In the wake of the impending Northern Corridor project implementation, the private sector in the region has rightly expressed their readiness and willingness to participate in offering services at the various levels of input. First, it was the East African Business Council (EABC) and the Ugandan private sector in Kampala; the latest is the ICT Chamber at the Private Sector Federation in Rwanda.
True, for integration to have meaning and impact to us the citizens of the EAC, we need to partake of it beyond the sentimental level of ‘citizen engagement, stakeholder participation and minority involvement’, as one school of thought holds it. But what will it take to achieve this?
Perhaps Uganda’s experience in the oil sector, with local content participation as oil multinationals started operations, is very instructive. There was a national outcry against the ‘discrimination’ in mid-2011 against local companies, even in supplying the basic mundane of services.
The anger and rage drowned what would otherwise have been an eye-opener into the implications of the new economic developments.
You see, the oil industry by its nature is a global business and entails international transactions at the various vertical levels and horizontal stages in a given value chain.
Why exactly did Ugandan companies lose out? Not even transport companies, with all the tens of thousands of trucks in the country?
The answer lies in the very nature of Uganda’s SME sector, where the majority of local companies fall. Founded and run as family enterprises, the majority are yet to graduate to standard corporate governance, where ownership and management are separated.
Policies, business strategies, daily operations are still determined by the owners, in most cases who remain owner-managers.
I have known a huge transport company, with a fleet of trailers, tucks and omnibuses, owned and run by three brothers, who literary ‘walk with the company in their pockets’, as one employee once put it. No systems, no structures. Consequently, the SME sector has remained informal, unstructured. Yet small is not synonymous with informal.
The nearest our SMEs approximate to corporate practices is legal and regulatory compliance: Rwanda Development Board/Uganda Registration Services Bureau registration, VAT registration, income tax clearance, trading licence and related issues, mostly to win government contracts.
When it comes to quality assurance, governance and other soft infrastructure systems and compliances, this is where indigenous companies lose out.
How many companies are ISO certified? Do we really understand the various ISO certification standards and their meaning? Have we grasped such issues as Conformité Europèenne (CE)-marking? CE is used to indicate that goods bearing this mark meet quality standards of the European Union. ISO, CE, and other marks that we read on containers are not mere labels.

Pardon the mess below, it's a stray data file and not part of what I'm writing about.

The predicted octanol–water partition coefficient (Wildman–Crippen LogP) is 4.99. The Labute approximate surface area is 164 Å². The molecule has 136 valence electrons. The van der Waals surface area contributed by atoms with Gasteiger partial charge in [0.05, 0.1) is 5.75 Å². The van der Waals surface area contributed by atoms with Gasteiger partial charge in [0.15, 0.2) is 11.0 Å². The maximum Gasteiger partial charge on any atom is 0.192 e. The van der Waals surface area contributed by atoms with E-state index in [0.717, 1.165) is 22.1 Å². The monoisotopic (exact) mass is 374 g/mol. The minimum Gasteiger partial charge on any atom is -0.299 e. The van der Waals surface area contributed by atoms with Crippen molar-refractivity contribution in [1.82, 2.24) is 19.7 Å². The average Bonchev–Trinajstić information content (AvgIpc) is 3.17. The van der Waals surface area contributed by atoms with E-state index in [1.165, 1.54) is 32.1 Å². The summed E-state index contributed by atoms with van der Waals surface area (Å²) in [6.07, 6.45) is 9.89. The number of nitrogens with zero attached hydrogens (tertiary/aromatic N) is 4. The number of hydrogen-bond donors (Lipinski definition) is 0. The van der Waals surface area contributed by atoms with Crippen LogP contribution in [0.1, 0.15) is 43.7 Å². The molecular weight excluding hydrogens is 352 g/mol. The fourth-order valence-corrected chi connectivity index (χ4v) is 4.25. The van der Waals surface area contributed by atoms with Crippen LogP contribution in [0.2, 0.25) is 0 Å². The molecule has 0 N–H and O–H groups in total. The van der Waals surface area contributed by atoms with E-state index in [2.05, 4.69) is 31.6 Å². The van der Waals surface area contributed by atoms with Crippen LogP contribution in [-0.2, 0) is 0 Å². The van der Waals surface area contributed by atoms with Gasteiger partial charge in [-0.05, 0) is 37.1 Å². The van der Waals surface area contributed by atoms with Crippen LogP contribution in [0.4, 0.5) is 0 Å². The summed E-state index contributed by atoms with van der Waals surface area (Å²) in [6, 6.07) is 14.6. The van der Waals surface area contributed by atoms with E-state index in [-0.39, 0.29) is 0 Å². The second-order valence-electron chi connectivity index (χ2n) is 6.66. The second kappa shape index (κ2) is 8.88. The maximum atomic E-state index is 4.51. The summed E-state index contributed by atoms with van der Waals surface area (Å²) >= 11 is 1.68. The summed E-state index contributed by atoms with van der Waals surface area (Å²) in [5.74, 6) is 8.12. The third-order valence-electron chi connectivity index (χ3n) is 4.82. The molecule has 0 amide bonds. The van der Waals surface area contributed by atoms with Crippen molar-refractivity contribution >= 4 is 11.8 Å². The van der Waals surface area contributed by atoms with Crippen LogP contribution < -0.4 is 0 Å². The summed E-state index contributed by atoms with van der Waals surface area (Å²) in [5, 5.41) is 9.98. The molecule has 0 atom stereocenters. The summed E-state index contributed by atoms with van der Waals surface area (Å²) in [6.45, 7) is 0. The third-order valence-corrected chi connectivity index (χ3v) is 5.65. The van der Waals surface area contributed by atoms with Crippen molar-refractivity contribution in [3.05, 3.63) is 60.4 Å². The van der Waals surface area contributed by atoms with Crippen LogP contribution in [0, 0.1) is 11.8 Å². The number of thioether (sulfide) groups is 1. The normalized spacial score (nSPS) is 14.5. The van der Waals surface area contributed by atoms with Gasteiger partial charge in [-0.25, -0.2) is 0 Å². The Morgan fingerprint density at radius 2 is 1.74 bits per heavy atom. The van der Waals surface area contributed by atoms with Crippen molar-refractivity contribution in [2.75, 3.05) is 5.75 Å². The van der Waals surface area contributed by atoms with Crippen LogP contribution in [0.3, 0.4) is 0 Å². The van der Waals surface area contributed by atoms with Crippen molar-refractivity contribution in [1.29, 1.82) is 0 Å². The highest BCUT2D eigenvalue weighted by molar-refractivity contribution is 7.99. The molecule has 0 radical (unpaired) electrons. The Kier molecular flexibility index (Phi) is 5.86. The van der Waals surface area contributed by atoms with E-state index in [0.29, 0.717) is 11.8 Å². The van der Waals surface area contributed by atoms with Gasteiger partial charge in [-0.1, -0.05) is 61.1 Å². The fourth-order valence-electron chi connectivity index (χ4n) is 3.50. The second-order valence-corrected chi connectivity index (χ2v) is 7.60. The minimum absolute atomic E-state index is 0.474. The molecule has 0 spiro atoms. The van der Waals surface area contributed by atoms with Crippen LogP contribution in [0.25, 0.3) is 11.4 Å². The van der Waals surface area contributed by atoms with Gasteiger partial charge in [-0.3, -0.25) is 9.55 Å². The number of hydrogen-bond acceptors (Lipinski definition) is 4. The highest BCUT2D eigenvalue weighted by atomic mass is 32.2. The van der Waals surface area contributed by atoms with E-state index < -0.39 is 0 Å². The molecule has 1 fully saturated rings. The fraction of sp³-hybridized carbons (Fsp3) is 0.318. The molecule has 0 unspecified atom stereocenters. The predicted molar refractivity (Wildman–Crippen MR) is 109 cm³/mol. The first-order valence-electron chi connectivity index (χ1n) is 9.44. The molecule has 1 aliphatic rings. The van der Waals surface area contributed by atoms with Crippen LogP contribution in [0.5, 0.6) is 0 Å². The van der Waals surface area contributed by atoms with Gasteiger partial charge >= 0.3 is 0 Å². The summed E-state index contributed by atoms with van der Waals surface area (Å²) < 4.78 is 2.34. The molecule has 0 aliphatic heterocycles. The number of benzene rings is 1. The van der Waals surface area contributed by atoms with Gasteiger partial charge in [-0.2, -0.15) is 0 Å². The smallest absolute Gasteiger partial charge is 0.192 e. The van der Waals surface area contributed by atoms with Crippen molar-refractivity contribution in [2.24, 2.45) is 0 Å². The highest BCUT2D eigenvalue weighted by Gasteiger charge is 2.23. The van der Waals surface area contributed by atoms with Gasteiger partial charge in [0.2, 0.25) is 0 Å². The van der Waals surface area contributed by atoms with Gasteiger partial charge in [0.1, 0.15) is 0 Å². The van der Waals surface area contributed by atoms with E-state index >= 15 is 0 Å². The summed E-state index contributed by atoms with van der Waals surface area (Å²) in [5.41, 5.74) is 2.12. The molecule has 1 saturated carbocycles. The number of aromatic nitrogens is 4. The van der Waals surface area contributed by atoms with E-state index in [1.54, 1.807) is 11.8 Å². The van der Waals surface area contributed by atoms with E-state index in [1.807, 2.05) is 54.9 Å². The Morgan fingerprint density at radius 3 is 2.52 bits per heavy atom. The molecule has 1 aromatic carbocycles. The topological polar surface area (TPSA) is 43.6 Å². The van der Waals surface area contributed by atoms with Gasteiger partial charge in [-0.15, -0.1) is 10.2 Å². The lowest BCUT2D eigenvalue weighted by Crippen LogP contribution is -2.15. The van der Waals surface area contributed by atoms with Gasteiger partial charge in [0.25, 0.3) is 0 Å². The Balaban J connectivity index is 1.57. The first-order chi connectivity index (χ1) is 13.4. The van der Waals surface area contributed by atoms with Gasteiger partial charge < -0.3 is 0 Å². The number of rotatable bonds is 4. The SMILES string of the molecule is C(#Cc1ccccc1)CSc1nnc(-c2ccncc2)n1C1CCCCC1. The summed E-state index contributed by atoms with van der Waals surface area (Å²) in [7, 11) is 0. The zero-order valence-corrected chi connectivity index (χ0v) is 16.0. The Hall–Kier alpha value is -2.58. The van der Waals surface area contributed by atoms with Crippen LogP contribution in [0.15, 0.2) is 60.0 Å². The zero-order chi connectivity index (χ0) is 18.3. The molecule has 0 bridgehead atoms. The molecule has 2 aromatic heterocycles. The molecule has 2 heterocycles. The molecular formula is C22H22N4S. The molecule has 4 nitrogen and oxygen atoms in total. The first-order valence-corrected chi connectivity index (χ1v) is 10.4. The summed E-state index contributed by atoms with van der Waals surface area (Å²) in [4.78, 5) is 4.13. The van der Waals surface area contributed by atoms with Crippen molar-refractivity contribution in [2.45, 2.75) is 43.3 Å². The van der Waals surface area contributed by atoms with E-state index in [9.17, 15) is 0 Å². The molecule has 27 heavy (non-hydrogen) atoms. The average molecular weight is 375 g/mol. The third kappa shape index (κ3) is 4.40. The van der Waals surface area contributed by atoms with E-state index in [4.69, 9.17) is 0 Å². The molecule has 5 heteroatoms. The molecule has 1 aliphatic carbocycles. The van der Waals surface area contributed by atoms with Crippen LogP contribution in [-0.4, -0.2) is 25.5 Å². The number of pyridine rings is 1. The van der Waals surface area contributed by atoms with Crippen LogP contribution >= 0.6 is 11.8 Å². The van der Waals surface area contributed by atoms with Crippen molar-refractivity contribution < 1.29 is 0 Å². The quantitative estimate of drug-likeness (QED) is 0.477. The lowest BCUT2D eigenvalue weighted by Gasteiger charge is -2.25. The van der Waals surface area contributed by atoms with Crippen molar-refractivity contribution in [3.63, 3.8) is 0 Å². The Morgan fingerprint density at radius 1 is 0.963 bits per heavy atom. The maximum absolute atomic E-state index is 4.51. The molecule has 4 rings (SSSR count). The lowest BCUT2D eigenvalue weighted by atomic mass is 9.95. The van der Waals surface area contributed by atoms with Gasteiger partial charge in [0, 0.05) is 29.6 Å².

They are not decorations. They carry specific information about a product and its quality.
These are the basic indicators a foreign company looks for while seeking suppliers.
Besides Tullow, in the case of Uganda, how many local steel manufacturers qualified to supply reinforcement bars to the Bujagali hydro-power project? How many food processors can comfortably qualify to supply snack components for in-flight services on international flights?
Despite the presence of over 8,000 welders in Katwe (Kampala hub for jua kali), none can qualify to do welding work on an oil pipeline. This is because to us, welding is a craft job, for school drop-outs. Yet this is a professional skill, with a global certification body for welders. What explains this?
One analyst has attributed this to what he terms our satisfaction with mediocrity: many businesses still think issues to do with quality and standards are for whites, not for us.
But reality is catching up with us. We cannot seek to compete globally while we keep doing things kiturage.
The respective standards bodies in the region (RSB, KEBS, UNBS, OBN, TBS) have done a great job in developing standards, but these are yet to be universally taken up by most SMEs.
Quality certificate is voluntary, thus most SMEs do not consider this important. And this is where the champions of the corporate world in the region, have their task cut out for them. EABC, PSF in Rwanda, PSFU in Uganda, KEPSA in Kenya, TPSFU in Tanzania, and their Burundi counterparts must take the lead initiative in getting the business world here catch up with global standards and practices. No excuse of being small. This is how industry and professional associations elsewhere protect their markets.
The Tyre and Ream Association (TRA) in the US, for example, sets standards and quality control for tyres, rims, valves and related accessories.
Our professional bodies, such as the respective Institutes of Professional Engineers have an equal responsibility in matters of quality and standards.
Labels such as SAE 40, API 120 in petroleum products are developed by industry professionals and used to ensure quality and standards. These provide lessons for us to emulate.
The author is a partner at Peers Consult Kampala and CET Consulting, Kigali.